The exterior of the Roman Colosseum

The exterior of the Roman Colosseum is made entirely of travertine, stretching 527 m around and four stories high. The arches of the second and third stories were originally filled with statues. There were 80 entrances, with the two principal ones reserved for the emperor and his entourage. The interior is made of brick, tufa and marble; little of the marble survives today. The central area, the arena, was covered with a great wooden floor and canvas to make it waterproof. Over this was a layer of sand to absorb blood – in fact “arena” derives from the Latin word for sand. The floor is now exposed down to its underground passages, where beasts and gladiators awaited their fate, and crossed by a modern walkway. The arena was surrounded by a 5m-high wall to protect spectators from attacks by wild beasts. At the top of the wall was the podium, on which the imperial party and other VIPs had their seats. Near the site of the imperial box is a cross, which replaces an earlier one set up to commemorate the Christians who were believed to have been martyred here.Above this was the cavea, or seating area. This was divided into three tiers: the lowest for knights; the middle for wealthy citizens; and the top for the general population. In total the Colosseum could hold up to 45,000 spectators. The base of the Colossus statue of Nero, after which the amphitheatre is named, can be seen between the Colosseum and the nearby Temple of Venus and Roma.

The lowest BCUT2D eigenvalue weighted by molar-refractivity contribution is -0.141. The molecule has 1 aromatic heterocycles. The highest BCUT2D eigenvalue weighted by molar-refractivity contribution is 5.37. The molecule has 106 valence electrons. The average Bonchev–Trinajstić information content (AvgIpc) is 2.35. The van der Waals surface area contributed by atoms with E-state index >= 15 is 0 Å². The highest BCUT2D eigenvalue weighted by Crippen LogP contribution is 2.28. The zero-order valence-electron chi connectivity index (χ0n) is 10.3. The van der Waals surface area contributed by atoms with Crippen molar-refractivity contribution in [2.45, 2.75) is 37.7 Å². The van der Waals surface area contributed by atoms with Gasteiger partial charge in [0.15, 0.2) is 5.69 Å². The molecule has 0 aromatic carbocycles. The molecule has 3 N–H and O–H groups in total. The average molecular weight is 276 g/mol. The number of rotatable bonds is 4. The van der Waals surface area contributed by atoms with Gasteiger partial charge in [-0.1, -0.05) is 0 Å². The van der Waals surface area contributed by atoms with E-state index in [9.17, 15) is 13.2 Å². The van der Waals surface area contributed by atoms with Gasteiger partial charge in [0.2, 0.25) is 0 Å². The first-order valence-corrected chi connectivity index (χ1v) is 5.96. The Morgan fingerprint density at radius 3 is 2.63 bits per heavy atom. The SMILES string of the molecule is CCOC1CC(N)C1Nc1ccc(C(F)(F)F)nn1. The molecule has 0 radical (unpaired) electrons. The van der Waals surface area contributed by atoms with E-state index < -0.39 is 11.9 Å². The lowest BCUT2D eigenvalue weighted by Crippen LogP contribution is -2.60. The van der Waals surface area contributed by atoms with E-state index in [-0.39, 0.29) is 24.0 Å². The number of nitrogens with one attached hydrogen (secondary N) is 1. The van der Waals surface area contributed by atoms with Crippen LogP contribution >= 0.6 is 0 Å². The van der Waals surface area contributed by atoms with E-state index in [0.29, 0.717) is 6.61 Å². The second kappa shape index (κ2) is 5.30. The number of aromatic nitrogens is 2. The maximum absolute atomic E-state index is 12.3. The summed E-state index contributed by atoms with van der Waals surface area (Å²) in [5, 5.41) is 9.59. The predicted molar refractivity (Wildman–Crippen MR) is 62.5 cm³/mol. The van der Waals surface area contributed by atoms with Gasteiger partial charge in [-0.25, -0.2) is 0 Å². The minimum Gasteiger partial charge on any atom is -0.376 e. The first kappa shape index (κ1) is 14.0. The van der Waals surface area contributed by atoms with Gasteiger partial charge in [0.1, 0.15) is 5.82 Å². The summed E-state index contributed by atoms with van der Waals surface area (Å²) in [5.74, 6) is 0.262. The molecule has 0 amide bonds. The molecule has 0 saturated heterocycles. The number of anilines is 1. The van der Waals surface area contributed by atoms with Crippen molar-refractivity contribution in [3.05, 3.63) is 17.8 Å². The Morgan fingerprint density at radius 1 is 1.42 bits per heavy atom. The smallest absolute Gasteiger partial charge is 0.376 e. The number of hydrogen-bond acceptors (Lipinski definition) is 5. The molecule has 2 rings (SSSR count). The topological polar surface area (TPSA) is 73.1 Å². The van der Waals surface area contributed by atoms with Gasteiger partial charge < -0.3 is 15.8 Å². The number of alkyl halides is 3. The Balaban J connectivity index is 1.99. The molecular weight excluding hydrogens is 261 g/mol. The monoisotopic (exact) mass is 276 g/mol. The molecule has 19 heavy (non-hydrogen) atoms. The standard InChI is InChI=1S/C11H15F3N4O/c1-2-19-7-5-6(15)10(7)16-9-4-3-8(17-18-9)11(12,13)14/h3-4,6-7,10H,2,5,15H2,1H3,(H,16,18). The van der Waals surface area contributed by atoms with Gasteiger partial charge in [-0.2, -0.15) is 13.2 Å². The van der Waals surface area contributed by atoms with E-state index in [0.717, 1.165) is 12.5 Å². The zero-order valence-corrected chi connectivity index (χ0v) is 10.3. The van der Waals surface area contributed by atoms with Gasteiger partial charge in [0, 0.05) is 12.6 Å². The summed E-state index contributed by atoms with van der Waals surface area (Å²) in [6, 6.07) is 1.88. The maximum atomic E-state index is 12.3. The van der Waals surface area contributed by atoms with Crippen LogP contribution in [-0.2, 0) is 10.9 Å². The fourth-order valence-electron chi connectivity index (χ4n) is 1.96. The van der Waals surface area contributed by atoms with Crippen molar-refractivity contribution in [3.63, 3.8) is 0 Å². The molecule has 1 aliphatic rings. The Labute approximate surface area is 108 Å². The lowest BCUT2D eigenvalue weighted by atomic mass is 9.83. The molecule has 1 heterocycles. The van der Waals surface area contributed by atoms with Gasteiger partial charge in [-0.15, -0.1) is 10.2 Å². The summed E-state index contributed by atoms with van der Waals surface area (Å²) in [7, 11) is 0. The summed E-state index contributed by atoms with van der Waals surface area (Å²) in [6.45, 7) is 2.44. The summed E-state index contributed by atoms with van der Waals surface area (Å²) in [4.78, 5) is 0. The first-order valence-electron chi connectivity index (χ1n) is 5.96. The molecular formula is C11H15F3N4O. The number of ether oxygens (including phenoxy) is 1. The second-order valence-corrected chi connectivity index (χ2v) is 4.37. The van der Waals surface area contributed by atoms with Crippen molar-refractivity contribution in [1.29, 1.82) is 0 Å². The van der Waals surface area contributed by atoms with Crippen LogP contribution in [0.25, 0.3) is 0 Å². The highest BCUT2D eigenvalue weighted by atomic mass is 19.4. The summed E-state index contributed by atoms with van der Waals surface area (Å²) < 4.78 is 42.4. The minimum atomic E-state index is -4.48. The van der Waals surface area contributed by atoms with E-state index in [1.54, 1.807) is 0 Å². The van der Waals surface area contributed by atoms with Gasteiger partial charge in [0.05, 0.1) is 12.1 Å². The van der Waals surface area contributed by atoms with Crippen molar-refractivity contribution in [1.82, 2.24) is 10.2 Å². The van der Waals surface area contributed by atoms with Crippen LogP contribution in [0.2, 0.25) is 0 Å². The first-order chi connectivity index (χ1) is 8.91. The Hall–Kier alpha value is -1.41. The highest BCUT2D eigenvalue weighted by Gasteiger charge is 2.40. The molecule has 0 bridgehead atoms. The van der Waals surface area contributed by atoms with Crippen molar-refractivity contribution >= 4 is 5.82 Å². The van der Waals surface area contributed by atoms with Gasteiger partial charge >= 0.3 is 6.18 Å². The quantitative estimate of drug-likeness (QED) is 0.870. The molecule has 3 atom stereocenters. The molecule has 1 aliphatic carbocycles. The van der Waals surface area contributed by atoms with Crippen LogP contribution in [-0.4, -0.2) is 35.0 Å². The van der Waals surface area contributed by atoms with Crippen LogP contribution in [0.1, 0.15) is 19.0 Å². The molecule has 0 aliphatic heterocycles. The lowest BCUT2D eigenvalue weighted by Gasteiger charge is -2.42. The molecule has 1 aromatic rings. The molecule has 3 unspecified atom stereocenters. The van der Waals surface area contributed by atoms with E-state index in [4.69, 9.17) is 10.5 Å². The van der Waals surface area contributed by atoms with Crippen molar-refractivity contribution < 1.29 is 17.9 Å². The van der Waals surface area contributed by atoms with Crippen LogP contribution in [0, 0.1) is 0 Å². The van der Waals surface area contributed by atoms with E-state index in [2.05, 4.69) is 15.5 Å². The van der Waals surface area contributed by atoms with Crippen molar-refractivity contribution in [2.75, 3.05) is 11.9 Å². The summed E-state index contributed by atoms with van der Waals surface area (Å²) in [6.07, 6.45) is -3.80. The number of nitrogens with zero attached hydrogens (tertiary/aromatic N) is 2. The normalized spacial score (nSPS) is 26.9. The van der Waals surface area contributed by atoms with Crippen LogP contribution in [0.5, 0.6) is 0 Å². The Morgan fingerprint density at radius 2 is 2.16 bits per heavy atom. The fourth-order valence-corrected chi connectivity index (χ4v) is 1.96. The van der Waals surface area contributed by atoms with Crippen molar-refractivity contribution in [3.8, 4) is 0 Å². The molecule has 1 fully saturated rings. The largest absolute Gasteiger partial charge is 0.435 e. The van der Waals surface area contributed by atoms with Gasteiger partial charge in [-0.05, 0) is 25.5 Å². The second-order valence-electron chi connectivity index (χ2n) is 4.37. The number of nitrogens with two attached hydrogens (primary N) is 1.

F/3.5, 1/320 sec, ISO – 100, Photoshop CS6

IMG_3873e

Advertisements

About The Inspiration Shots

My name is Tommy Too and I'm a newbie in photography and blogging. The intention of creating this blog is to share some of my work and to keep track the improvement of my photography skill. Nevertheless the most important thing is to getting feedback or comment from other professional photographer just like you.

Posted on December 27, 2014, in Photography, Travel and tagged , . Bookmark the permalink. Leave a comment.

Leave a Reply

Fill in your details below or click an icon to log in:

WordPress.com Logo

You are commenting using your WordPress.com account. Log Out / Change )

Twitter picture

You are commenting using your Twitter account. Log Out / Change )

Facebook photo

You are commenting using your Facebook account. Log Out / Change )

Google+ photo

You are commenting using your Google+ account. Log Out / Change )

Connecting to %s

%d bloggers like this: